Qizai belongs to a rare subspecies that has brown and white fur.  Photo: Xinhua
Qizai belongs to a rare subspecies that has brown and white fur. Photo: Xinhua

China, long known for heaping adoration on its giant pandas, has a new love: the only Qinling panda in captivity.

Qizai, a rare brown and white giant panda, now spends much of his time dozing and scoffing bamboo shoots at a wildlife breeding and research center under the Xi’an Zoo, in northwest China’s Shaanxi Province.

The rotund, nine-year-old, now in his prime, belongs to a subspecies that are more commonly referred to as Qinling pandas in reference to the isolated Qinling Mountains not far away from Xi’an, where these grey pandas are usually found.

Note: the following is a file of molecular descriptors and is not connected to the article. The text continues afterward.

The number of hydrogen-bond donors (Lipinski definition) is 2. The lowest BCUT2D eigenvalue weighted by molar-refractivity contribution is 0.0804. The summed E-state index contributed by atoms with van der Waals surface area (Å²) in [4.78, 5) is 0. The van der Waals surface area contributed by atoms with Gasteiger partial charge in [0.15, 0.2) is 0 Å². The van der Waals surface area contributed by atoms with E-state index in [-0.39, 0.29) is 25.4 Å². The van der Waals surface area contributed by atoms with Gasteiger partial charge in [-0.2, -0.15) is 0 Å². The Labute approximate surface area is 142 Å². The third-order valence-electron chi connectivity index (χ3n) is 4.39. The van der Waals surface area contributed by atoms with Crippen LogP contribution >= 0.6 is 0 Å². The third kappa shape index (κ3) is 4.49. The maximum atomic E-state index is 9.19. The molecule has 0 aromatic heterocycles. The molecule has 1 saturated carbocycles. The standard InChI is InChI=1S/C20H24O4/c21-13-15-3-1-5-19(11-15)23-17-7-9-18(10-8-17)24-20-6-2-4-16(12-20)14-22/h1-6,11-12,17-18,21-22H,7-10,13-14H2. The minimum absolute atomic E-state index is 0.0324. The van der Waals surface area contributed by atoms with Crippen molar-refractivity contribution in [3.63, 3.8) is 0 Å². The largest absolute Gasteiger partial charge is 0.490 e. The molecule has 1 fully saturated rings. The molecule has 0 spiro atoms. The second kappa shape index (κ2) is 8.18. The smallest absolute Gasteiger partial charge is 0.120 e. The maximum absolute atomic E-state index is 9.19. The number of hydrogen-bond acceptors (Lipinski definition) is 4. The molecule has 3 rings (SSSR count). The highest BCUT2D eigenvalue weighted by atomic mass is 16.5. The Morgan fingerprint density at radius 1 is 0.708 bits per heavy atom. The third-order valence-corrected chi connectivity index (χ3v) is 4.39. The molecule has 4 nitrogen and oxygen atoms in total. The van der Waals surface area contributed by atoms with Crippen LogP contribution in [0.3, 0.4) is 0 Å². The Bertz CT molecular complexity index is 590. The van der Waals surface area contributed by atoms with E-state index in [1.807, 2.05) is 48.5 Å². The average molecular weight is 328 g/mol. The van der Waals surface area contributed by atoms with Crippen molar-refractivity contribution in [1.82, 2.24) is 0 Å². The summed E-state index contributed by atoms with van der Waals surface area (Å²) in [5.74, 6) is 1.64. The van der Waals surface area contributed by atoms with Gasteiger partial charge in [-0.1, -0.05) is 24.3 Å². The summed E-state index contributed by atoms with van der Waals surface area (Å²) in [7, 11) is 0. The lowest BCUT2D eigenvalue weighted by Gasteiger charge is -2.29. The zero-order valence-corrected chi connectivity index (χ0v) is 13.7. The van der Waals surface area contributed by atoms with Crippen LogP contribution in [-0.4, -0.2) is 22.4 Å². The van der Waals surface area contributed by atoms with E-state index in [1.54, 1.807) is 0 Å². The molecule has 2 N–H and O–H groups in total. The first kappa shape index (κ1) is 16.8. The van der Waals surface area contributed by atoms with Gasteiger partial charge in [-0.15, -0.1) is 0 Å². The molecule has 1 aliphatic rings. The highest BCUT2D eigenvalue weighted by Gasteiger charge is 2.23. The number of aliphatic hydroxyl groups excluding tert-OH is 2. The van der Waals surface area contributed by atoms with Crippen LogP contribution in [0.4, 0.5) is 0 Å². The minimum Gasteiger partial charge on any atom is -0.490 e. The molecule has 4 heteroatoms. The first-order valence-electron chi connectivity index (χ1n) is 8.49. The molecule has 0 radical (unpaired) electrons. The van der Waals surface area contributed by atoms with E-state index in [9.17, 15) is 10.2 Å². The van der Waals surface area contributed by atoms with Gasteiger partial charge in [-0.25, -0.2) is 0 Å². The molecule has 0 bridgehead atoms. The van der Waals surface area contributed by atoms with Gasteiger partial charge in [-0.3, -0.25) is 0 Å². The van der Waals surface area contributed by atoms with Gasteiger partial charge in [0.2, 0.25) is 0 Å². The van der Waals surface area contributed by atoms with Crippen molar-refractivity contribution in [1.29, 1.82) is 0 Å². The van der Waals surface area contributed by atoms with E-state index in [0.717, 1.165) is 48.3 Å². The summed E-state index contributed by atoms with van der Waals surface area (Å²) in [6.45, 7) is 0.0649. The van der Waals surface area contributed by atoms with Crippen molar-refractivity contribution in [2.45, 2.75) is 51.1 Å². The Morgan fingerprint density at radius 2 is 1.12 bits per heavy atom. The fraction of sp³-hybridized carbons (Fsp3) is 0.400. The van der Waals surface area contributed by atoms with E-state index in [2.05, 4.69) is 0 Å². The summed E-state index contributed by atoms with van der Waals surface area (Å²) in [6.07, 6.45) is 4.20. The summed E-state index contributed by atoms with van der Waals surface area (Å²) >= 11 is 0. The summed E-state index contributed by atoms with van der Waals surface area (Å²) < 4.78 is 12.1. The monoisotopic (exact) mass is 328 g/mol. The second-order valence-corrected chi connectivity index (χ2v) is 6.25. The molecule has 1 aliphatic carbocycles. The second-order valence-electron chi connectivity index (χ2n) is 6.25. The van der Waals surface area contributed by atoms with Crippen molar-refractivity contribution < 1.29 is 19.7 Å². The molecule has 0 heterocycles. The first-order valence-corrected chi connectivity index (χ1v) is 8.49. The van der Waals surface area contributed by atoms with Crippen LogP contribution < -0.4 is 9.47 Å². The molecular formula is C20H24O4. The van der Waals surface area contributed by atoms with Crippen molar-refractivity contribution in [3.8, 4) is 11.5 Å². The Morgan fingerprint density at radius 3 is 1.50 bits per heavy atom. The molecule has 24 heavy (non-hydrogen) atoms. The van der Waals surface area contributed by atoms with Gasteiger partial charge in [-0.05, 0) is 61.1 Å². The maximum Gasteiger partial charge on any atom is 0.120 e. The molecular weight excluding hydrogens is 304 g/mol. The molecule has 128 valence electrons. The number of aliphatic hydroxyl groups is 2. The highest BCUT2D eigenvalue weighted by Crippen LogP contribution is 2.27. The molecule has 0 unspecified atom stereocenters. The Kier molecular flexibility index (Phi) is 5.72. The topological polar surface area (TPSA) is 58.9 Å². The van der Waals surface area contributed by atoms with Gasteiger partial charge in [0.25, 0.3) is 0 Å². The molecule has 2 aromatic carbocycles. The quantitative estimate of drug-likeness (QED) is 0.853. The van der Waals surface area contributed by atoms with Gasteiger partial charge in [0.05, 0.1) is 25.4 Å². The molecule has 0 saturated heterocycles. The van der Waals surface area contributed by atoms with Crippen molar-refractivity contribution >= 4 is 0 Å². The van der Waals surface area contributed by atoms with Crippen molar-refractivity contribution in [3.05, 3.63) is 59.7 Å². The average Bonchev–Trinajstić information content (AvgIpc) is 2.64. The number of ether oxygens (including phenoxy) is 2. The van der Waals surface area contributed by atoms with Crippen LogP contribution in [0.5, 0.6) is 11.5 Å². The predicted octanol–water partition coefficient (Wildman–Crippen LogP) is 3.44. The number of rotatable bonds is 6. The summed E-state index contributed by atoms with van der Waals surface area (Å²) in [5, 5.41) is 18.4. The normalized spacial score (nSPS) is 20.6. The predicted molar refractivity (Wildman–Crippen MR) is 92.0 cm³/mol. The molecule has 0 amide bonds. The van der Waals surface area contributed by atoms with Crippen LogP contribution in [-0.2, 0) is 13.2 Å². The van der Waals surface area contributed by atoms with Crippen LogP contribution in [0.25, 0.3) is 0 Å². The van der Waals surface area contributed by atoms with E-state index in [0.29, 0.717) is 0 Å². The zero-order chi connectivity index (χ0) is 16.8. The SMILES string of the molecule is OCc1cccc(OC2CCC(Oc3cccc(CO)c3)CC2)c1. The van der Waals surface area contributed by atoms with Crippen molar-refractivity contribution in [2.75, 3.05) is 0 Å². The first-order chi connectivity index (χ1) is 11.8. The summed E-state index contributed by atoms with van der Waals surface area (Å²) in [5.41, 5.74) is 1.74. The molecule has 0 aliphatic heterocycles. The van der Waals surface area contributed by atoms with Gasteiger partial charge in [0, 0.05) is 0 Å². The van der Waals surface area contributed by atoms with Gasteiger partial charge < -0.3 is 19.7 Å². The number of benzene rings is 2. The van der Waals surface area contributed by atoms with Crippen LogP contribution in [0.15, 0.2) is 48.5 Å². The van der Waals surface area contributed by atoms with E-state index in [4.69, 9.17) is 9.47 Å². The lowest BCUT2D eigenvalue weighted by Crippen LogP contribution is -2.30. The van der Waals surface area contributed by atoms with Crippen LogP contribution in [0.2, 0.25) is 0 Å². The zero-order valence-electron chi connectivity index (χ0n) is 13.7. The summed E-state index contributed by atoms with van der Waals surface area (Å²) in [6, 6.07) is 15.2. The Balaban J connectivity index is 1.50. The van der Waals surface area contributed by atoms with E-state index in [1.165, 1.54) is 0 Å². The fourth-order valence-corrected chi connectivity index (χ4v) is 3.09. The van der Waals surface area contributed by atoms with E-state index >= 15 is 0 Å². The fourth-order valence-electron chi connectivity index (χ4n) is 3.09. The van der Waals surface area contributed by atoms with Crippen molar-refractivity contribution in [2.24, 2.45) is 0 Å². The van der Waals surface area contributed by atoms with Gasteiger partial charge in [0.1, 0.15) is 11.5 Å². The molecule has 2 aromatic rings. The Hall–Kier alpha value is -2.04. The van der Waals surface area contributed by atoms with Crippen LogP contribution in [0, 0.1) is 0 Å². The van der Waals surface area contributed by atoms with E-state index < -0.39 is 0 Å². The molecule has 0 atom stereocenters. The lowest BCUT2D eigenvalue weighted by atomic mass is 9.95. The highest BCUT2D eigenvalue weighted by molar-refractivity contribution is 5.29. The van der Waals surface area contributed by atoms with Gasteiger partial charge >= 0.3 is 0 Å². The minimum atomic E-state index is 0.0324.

While the majority of members of the giant panda family are easily recognized by their distinctive black patches, Qinling pandas almost look as if they have been bleached, or suffer from albinism.

Qizai is now the idol of the nation as the only grey panda in captivity, and his fur makes him look more precocious than other pandas of the same age. Xi’an Zoo maintains a Weibo page for him that now has a total of 100,000 followers.

‘Grey’ panda Qizai is well pampered at a breeding center in central China’s Xi’an. Photos: Xinhua

On August 30, 1989, a female Qinling panda was captured and brought to Xi’an Zoo to be mated with a regular giant panda. Her offspring was black-and-white, but reportedly started becoming brownish as it aged.

The color of the Qingling is possibly a consequence of inbreeding: the wild panda population in the rugged Qingling region is closed off from genetic variation and this might have led to the preservation of a mutation responsible for the change in fur coloring.

There are an estimated 200–300 Qinling pandas living in the wild.

Read more: Rising numbers mean China’s giant panda no longer endangered